Anatomy Basics: Using anatomy to help with figure drawing

Here is something a little different this time around. I have been writing about human anatomy for artist's reference, identifying muscles and describing what they do, and I wanted to explain why I write these posts and write a little about how studying anatomy will help artists if they are interested in drawing people.

I find learning the human anatomy to be very helpful in my work. The forms created by the human figure are complex. That is to say there is plenty of stuff to work out when drawing the human figure and having an understanding of what is creating those forms makes it all easier to work out.

Today, we will look at a drawing of a male model to see how an understanding of the underlying muscular anatomy can guide us in figuring out how to draw the forms we see.

Looking at the Anatomy

Here is the drawing we are going to look at today. In this figure study I focused on the model's right arm. The model was flexing the muscles in the arm to suggest an action. Being that the muscles in the arm are engaged there is a lot more happening within the shapes and forms of the arms. 

The shapes created by the larger muscles are easier to see. The shapes created by the smaller muscles are harder to separate and define. This is especially true when there are a bunch of smaller muscles grouped together, such as the muscles in the forearm.

Here is where having an understanding of the muscles can help out.

Muscle Overlay

In the image to the right several of the muscles found in the arm are diagrammed in an overlay on top of the drawing to help us see what muscles are creating each shape found within the arm.

When looking at the model, the divisions between the muscles are not clearly visible. By relying on the surface information only I am tied to what I see and I might struggle with accurately drawing the arm or making any adjustments. If I can imagine where the muscles are at underneath the surface, I can identify the forms quicker and I can make changes to the drawing if I want to. This information allows me to construct an arm rather than just mimic one.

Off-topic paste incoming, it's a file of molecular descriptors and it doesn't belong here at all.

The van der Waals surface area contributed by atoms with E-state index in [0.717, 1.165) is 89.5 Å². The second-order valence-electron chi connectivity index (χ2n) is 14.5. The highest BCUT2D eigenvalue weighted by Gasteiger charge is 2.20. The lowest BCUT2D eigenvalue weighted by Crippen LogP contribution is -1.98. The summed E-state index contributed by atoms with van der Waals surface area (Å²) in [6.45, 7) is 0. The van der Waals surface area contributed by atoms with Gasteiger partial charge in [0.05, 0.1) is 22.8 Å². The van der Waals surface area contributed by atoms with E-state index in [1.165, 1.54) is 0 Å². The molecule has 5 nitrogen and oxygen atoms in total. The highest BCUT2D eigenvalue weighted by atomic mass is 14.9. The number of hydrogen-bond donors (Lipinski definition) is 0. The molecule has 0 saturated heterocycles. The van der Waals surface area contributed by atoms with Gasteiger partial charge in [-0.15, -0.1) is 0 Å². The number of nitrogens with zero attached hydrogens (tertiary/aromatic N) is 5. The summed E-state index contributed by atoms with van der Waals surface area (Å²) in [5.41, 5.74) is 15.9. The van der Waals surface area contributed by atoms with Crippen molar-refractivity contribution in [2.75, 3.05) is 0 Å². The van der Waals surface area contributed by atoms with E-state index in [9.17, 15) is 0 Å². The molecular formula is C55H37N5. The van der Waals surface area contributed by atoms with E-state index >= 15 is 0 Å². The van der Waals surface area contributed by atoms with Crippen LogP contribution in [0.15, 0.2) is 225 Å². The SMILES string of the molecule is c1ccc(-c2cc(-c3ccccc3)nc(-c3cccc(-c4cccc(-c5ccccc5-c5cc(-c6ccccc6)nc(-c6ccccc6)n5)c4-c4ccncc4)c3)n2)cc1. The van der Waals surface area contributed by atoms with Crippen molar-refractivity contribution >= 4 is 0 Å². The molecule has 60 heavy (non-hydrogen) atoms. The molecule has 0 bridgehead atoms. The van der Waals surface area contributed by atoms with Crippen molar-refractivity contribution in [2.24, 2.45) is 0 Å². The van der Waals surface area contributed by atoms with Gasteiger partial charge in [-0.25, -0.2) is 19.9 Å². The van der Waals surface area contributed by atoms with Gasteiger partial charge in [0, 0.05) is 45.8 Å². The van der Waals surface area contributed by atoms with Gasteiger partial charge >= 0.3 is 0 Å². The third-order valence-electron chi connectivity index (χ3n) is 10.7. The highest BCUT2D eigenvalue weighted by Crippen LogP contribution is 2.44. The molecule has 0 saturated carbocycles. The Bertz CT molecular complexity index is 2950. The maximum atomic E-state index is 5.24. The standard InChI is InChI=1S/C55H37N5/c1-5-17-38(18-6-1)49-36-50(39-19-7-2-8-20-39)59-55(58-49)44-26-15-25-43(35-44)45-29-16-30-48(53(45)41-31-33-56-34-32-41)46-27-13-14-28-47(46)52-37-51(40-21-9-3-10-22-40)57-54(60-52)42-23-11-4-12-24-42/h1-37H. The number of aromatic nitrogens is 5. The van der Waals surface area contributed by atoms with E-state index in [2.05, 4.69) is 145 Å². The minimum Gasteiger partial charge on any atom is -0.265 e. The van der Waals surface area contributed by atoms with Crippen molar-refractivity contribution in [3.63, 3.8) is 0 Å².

Side by Side

In this next image, I have separated the overlay from the drawing. Compare the forms and shapes of the arm against the diagram of the muscles.

When I do a figure study like this, I work out the proportions, size and basic shapes first. Then I start narrowing in on the smaller shapes using the plane changes of surface to help guide me to those smaller shapes.

Sometimes it is not easy to identify the surface plane changes and contours created in the body. If I am having trouble I might imagine the muscles underneath the surface to visualize how they push the skin out by their mass.

Closer Up

Lets take a closer look at the forearm as this is a good example of when I can get tripped up. The forearm has quite a few muscles located within and there is lots of ways the forearm and hand can move. This will change the shapes of the forearm somewhat as it is moved into different positions.

Knowing where each muscle starts, stops, and its approximate size helps me gauge where to put the shadows and lights of the forms. I am then able to draw a more complex arm, with some accuracy.

I can also make changes to the position of the arm if I need to. I can adjust the shape of the muscle based on where the muscles are connected and what action each performs.

This is also useful for creating figures from the imagination. I do not need to rely on an image or a model to create the character or figure in the pose I want.